Next we come to the illusive Owl nebula, aka M97 and this one is a bit of a challenge to pick up in small scopes. At magnitude 9.9, it should be easy to find this planetary nebula but its magnitude value can be deceiving. The light is dispersed flat over 3.4 by 3.3 arc minute size and therefore diluted. Astronomers believe the initial star died 6,000 years ago. Over time, an escaping shell of star stuff formed the now bubble formation. The Owl lays 2,600 ly from us.

A truly delicious dish of challenging galaxies for astrophotographers would be NGC 2857 and company. At close to 15th magnitude, this spiral galaxy appears face-on thus shows exquisite arm structure as if it were a drawing. It is small and far – only measuring 2.4 X 2.2 arc minutes and resides 220 million light years away. A mere six arc minutes away is NGC 2856 and just past that is NGC 2854 both of which are in the magnitude 13.5 range.

 

 

M101 is another large, well detailed face-on galaxy. At 22 arc minutes, it takes up two-thirds the area of the full moon. Being some 26 million light years – it still has a decent size. M101 if fairly bright at magnitude 7.8. To locate M101, first locate Alcor/Mizar in the handle. Now follow the chain of four stars, moving in the same direction as the tail but not along it. You should see it now. In the past 100 years, M101 has seen no less than three supernovas. The events were seen in 1909, 1951 and lastly in 1970.

Saturn is still riding high in the sky under Leo. As we inch closer to September’s plane crossing, you can still see a bit of ring detail but that is harder to see as the weeks go on. We can track the moons of the planet as they swing around.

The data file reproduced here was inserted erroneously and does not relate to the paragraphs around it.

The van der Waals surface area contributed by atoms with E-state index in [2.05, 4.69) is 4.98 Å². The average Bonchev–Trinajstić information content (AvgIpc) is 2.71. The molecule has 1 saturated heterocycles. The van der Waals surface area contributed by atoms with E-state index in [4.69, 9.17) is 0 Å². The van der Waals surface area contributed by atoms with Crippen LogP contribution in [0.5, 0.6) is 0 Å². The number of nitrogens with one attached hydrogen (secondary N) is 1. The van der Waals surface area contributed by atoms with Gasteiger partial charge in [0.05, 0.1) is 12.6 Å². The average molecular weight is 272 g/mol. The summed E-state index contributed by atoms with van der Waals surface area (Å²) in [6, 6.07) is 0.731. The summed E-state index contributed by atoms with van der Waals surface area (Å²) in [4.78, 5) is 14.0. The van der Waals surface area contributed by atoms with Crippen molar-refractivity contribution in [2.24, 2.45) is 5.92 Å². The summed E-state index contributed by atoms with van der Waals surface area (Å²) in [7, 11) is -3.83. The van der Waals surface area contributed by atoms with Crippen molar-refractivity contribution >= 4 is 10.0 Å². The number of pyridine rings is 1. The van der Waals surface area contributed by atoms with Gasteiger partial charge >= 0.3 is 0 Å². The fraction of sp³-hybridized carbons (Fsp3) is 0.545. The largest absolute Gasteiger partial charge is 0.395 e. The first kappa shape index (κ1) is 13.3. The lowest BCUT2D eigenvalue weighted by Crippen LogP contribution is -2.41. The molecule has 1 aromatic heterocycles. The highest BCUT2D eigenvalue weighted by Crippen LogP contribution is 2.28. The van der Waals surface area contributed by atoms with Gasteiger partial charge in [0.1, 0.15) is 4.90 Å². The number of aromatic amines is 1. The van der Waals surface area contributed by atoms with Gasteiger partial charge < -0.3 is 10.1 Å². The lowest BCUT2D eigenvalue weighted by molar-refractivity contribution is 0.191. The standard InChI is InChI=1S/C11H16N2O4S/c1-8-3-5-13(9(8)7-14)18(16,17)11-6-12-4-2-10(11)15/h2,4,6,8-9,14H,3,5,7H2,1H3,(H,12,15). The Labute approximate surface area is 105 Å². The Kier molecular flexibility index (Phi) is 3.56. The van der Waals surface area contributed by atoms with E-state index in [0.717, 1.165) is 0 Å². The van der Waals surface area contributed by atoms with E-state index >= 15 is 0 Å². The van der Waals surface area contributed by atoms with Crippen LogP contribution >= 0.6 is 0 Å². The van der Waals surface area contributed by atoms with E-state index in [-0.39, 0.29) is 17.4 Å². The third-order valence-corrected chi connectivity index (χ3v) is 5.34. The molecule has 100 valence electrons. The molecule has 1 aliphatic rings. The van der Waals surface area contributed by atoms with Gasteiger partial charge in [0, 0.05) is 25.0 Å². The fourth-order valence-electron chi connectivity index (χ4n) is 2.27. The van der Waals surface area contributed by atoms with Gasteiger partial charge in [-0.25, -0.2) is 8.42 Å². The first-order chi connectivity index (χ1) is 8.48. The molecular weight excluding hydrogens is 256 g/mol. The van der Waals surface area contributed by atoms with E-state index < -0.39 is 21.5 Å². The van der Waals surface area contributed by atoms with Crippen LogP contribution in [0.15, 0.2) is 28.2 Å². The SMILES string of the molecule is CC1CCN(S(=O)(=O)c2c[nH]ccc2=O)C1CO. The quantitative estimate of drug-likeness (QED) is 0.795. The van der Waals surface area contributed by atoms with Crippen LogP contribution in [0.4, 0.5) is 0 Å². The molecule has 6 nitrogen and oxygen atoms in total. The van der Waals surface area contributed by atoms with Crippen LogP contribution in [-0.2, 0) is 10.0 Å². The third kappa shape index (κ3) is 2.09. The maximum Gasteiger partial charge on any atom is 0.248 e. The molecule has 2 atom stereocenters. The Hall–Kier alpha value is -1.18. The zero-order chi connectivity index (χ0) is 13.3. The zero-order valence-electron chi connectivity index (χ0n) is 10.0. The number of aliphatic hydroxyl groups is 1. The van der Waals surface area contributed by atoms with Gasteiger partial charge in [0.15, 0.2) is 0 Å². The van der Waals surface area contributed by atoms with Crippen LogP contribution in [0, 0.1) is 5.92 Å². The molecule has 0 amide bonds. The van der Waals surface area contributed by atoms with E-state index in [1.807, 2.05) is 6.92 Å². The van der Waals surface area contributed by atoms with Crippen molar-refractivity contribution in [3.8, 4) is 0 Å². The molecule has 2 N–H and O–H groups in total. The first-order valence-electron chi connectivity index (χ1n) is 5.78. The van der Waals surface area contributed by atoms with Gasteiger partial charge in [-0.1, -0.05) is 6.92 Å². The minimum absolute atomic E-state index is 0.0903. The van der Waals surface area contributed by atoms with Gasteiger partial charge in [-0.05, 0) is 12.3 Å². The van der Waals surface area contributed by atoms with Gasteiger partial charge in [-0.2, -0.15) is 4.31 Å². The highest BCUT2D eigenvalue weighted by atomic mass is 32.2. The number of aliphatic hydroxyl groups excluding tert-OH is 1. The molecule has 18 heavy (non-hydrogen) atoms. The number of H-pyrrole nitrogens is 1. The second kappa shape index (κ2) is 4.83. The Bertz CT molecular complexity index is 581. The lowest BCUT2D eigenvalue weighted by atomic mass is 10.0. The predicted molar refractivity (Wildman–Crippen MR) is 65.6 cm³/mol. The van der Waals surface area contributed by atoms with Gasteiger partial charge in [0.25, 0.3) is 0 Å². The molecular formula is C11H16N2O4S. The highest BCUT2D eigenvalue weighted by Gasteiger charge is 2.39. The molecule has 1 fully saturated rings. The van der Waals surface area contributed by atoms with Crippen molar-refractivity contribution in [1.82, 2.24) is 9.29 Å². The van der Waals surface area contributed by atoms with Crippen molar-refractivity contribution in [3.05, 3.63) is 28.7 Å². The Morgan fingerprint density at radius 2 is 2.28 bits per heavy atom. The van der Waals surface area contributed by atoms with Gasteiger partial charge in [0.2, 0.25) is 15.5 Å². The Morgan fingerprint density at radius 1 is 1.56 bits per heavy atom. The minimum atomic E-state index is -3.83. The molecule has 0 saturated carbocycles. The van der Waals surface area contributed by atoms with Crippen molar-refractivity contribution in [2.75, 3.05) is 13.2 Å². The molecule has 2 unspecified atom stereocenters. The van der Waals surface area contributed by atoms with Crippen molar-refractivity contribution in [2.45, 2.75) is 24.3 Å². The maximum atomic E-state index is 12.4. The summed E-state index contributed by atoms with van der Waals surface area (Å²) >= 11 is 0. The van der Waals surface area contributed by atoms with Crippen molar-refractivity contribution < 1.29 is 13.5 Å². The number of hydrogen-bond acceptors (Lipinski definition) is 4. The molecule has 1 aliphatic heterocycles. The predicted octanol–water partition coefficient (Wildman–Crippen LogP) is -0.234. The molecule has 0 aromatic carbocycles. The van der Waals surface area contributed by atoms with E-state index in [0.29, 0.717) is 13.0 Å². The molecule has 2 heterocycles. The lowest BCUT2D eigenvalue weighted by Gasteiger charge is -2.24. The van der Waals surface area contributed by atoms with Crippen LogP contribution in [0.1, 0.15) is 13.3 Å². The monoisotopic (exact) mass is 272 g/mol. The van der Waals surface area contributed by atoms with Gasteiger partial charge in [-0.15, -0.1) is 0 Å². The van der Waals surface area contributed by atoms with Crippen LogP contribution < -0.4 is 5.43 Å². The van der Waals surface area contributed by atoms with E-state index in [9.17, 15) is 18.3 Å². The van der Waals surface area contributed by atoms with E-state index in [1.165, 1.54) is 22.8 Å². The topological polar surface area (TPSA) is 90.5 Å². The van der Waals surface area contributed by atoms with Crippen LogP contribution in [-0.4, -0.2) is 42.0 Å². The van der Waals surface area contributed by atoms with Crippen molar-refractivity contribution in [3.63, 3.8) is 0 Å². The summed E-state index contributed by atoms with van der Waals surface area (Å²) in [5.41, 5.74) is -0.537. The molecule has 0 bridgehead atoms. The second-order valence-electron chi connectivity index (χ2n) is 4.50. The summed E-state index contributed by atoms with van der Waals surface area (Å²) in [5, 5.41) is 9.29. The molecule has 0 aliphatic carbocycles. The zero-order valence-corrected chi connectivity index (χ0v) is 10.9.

And speaking of plane crossing, Jupiter’s moons are putting on a great show for the time being. Close to every six years, Jupiter’s plane points to us so its moons lines up with Earth. On a few occasions, one moon will pass in front or occult the other. I witnessed a few of these rare alignments and they are spectacular and occur quickly. Here is a list of events. At the beginning of June, Jupiter is up in the ESE around 2:30 a.m. local time and just after midnight this time next month. Also look for Neptune scooping northwest of Jupiter.

 

Object

Type

Magnitude

Coordinates

M81

Galaxy

6.9

RA:09h 55m Dec:+69d 04m

M82

Galaxy

8.4

RA:09h 55m Dec:+69d 41m

M97

Galaxy

11.2

RA:11h 14m Dec:+55d 01m

M101

Galaxy

7.7

RA:14h 03m  Dec:+54d 21m

M108

Galaxy

10.1

RA:11h 11m  Dec:+55d 40m

M109

Galaxy

9.8

RA:11h 57m  Dec:+53d 23m

NGC 2857

Galaxy Group

14.9

RA:09h 24m  Dec:+49d 21m

 

The full Strawberry Moon will occur on June 7th so plan your observing run accordingly. As a side note, now that the Hubble Space Telescope has a new lease on life with state of the art parts, the door to the wonderful world of astronomy will only open wider. Stay tuned for more dazzling images from above.

The summer solstice will occur on June 21st at 1:45 a.m. eastern time. Solstice means ‘Sun stands still’. This marks the highest point the Sun appears on the ecliptic in summer as well as the lowest point in winter as seen from the Northern Hemisphere. The Southern Hemisphere will ring in their winter solstice. From this moment till December, our days get a bit shorter and the nights get a tad longer.

Till next month, clear skies everyone.

Gary Boyle